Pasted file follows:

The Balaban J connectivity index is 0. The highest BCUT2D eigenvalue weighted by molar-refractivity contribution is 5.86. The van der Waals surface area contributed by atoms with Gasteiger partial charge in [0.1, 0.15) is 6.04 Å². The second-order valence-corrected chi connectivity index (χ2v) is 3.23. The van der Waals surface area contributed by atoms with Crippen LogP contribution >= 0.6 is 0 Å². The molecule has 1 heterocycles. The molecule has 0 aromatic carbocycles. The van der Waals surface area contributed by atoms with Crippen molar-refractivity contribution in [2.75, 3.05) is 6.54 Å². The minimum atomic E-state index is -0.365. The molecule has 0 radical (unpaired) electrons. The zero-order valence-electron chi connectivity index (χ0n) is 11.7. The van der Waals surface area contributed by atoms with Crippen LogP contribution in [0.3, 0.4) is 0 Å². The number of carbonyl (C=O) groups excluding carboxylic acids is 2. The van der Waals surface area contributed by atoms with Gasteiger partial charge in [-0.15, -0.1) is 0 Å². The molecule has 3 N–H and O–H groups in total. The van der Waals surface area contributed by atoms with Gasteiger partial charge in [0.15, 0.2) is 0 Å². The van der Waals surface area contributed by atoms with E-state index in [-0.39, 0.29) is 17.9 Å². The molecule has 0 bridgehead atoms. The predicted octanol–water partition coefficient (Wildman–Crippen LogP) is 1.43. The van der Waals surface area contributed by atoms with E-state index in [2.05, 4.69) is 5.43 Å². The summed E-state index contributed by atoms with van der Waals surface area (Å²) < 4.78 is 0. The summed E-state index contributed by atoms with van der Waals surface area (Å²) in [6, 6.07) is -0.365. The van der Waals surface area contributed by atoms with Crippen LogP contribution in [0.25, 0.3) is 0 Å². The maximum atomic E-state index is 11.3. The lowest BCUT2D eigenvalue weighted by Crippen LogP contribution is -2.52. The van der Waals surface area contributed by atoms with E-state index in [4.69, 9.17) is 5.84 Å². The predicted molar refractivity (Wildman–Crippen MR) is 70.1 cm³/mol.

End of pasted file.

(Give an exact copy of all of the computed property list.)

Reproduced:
The Balaban J connectivity index is 0. The highest BCUT2D eigenvalue weighted by molar-refractivity contribution is 5.86. The van der Waals surface area contributed by atoms with Gasteiger partial charge in [0.1, 0.15) is 6.04 Å². The second-order valence-corrected chi connectivity index (χ2v) is 3.23. The van der Waals surface area contributed by atoms with Crippen LogP contribution >= 0.6 is 0 Å². The molecule has 1 heterocycles. The molecule has 0 aromatic carbocycles. The van der Waals surface area contributed by atoms with Crippen molar-refractivity contribution in [2.75, 3.05) is 6.54 Å². The minimum atomic E-state index is -0.365. The molecule has 0 radical (unpaired) electrons. The zero-order valence-electron chi connectivity index (χ0n) is 11.7. The van der Waals surface area contributed by atoms with Crippen LogP contribution in [0.3, 0.4) is 0 Å². The number of carbonyl (C=O) groups excluding carboxylic acids is 2. The van der Waals surface area contributed by atoms with Gasteiger partial charge in [-0.15, -0.1) is 0 Å². The molecule has 3 N–H and O–H groups in total. The van der Waals surface area contributed by atoms with Gasteiger partial charge in [0.15, 0.2) is 0 Å². The van der Waals surface area contributed by atoms with E-state index in [-0.39, 0.29) is 17.9 Å². The molecule has 0 bridgehead atoms. The predicted octanol–water partition coefficient (Wildman–Crippen LogP) is 1.43. The van der Waals surface area contributed by atoms with E-state index in [2.05, 4.69) is 5.43 Å². The summed E-state index contributed by atoms with van der Waals surface area (Å²) < 4.78 is 0. The summed E-state index contributed by atoms with van der Waals surface area (Å²) in [6, 6.07) is -0.365. The van der Waals surface area contributed by atoms with Crippen LogP contribution in [0.25, 0.3) is 0 Å². The maximum atomic E-state index is 11.3. The lowest BCUT2D eigenvalue weighted by Crippen LogP contribution is -2.52. The van der Waals surface area contributed by atoms with E-state index in [4.69, 9.17) is 5.84 Å². The predicted molar refractivity (Wildman–Crippen MR) is 70.1 cm³/mol.